• The other parent very likely cares about whether the child is happy, healthy and stable so hearing their child express their own ideas might be just what is needed to make the changes that are positive and helpful to calming your child.
  • If you feel you have a strong enough relationship with the dad/co-parent, let the dad know that the child has suggested some things that would make them feel more comfortable/happier with their visitation schedule.

4. Create a sense of home.

  • As a single mom it is easy to feel trapped by a system that fails to understand your needs and the needs and cries of your children. While you cannot change this immediately, you can create a safe, calm home for your child in your own house.
  • Create positive routines. This can be as simple as a snack that your child loves after school or a weekly trip to the library with you. The child will cherish these memories as a part of their home life that makes them feel calm and reassured.

5. Write your ex a letter. 

  • Let the other parent know what you are observing. (if this is a safe course of action for you to speak up on your child’s behalf).
  • A dad that care’s about their child’s well-being will want to know if the visitation schedule is overwhelming to his child or is causing them to feel unstable. Think about it, as a mom, you would DEFINITELY want to know if your child was in distress because they did not want to see you. Give dad the same benefit of the doubt. No parent that loves their child wants to believe that the child is crying before they leave to spend time with them, gently let them know that your child is distressed.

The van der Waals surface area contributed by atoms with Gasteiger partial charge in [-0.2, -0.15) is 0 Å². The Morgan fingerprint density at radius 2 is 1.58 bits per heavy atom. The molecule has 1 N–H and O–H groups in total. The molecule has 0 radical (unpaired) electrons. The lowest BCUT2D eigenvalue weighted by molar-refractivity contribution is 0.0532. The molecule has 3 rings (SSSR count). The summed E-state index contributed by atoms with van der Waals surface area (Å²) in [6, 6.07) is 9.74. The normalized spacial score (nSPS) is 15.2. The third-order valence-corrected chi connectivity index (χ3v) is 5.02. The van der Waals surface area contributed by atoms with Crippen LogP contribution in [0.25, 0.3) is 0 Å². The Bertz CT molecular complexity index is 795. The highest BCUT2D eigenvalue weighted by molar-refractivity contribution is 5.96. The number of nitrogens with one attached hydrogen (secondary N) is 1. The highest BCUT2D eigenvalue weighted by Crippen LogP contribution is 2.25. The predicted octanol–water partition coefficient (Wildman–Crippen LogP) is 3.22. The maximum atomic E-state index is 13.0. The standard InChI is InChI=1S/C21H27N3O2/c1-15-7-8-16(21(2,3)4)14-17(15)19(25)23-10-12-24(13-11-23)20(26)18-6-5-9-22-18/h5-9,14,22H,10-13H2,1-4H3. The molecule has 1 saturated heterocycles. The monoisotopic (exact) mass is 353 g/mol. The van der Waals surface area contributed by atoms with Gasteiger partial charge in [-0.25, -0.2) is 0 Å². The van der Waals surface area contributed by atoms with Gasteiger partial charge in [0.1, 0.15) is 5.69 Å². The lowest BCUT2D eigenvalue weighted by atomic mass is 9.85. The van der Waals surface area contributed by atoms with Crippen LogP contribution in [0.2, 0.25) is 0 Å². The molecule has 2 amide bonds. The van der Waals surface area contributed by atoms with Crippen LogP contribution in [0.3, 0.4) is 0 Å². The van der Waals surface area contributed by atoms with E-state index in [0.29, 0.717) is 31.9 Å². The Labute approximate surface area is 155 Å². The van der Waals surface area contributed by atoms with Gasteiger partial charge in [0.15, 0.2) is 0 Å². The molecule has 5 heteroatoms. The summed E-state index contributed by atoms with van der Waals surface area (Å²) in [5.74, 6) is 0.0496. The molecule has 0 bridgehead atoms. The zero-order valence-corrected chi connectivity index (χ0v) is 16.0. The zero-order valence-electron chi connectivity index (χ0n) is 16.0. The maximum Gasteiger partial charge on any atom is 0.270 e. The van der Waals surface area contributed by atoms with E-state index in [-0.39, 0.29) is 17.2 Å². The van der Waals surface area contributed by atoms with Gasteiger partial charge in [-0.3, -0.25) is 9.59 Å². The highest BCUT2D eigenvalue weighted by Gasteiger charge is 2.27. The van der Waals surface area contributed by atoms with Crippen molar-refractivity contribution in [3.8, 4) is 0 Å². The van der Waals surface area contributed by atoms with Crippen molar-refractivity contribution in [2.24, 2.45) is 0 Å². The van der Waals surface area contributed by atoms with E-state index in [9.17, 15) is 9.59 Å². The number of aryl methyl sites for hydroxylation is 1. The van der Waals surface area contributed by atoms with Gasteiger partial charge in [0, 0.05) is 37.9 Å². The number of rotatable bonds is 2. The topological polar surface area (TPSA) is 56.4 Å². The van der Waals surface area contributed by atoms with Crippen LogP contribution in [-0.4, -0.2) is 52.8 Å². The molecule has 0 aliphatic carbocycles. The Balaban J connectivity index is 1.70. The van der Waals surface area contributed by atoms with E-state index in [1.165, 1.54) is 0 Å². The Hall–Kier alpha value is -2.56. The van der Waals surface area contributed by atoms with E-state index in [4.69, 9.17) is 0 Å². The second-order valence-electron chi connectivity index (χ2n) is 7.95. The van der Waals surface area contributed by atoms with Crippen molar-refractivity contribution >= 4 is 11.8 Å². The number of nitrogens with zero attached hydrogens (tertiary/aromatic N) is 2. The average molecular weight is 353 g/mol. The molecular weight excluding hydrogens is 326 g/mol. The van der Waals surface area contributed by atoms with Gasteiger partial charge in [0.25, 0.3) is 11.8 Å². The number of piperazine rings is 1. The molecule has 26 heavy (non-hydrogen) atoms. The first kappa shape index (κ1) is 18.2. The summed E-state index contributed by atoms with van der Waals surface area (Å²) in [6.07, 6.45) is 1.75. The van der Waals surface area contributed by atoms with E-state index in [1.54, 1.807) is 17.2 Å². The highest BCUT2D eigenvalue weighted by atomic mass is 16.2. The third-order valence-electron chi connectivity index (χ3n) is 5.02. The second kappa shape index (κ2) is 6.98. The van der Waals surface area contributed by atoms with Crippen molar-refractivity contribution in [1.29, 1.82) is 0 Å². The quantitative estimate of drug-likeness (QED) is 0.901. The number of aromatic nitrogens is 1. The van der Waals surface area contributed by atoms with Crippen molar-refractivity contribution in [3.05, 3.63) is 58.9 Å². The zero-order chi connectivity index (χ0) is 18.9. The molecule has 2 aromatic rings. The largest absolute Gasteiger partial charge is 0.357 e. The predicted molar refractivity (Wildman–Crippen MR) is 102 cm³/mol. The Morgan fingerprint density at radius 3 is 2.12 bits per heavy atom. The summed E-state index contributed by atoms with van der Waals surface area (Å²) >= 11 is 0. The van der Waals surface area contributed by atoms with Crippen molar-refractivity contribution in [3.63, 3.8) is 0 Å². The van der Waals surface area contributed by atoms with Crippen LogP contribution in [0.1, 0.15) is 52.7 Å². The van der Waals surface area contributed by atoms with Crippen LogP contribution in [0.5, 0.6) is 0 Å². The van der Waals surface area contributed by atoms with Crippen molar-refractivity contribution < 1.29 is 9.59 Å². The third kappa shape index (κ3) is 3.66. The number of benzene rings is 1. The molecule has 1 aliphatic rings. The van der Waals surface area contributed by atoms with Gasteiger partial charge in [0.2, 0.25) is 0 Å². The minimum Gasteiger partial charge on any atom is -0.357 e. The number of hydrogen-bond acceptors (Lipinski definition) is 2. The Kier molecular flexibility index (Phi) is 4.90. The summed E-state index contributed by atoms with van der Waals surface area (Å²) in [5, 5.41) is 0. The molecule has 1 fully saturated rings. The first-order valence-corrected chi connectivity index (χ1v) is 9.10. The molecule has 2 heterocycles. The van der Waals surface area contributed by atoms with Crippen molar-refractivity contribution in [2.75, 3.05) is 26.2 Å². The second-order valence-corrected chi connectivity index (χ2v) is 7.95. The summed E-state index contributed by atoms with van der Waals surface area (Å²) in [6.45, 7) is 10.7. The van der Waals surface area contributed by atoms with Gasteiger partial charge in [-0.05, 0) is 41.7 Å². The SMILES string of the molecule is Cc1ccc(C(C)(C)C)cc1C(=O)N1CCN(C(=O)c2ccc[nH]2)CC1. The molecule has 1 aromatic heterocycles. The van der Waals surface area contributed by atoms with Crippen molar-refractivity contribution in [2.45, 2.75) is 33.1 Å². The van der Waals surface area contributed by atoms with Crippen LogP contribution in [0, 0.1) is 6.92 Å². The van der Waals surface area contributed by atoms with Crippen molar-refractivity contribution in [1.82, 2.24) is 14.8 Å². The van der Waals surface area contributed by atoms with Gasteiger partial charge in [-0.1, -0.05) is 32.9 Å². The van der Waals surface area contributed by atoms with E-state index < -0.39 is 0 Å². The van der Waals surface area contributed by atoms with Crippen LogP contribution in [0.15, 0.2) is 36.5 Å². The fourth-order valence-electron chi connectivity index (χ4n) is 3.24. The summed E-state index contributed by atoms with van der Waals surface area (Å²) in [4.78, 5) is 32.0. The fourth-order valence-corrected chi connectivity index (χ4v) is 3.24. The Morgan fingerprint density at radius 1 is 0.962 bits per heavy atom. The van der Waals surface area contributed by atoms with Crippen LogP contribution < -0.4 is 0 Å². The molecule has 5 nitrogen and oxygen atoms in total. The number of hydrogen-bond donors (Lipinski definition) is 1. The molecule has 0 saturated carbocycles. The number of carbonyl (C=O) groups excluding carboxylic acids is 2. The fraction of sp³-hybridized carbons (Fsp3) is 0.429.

• Let dad know the child is upset about visitation. This will help dad come up with positive solutions to make the child feel safe and loved during their time together.
  • Empower dad to make decisions that will help his child cope right now. When you give dad information, this will also provide him with the chance to improve his relationship with his son or daughter. Dad can choose to improve the schedule to accommodate his child’s emotional needs…and should.

Mamas, we know how hard it is to send your child into the care of a parent they have mixed feelings about or flat out don’t want to spend time with. We know that this is heartbreaking to watch and experience and that not being able to intervene for your child is a painful burden for a mom to bear. We truly hope that these suggestions are helpful to your circumstances with your own son or daughter.

This article was written and reviewed by single moms that have experienced this circumstance. We have compiled our best ideas from our experience to help you navigate a touch situation.

If all Else Fails, Contact Your Attorney

We truly hope this helps your family and brings comfort and relief to you and your child. If all else fails and you cannot help reduce your child’s stress by communicating with your child and the dad, consult your attorney.

If you don’t have an attorney, check our Top Law Attorney Database for a growing list of family law attorneys that are ready to help single moms in need TODAY.

Are You a Single Mom Co-Parenting with An Abusive Ex?

The suggestions in this post were not designed for you. If you are dealing with a circumstance where your child doesn’t want to see their dad because they feel threatened or are abused, your child’s circumstance requires careful decision making and immediate intervention.

If you think your child is in immediate danger call the police. Click HERE to read how to help protect your child from an abusive ex.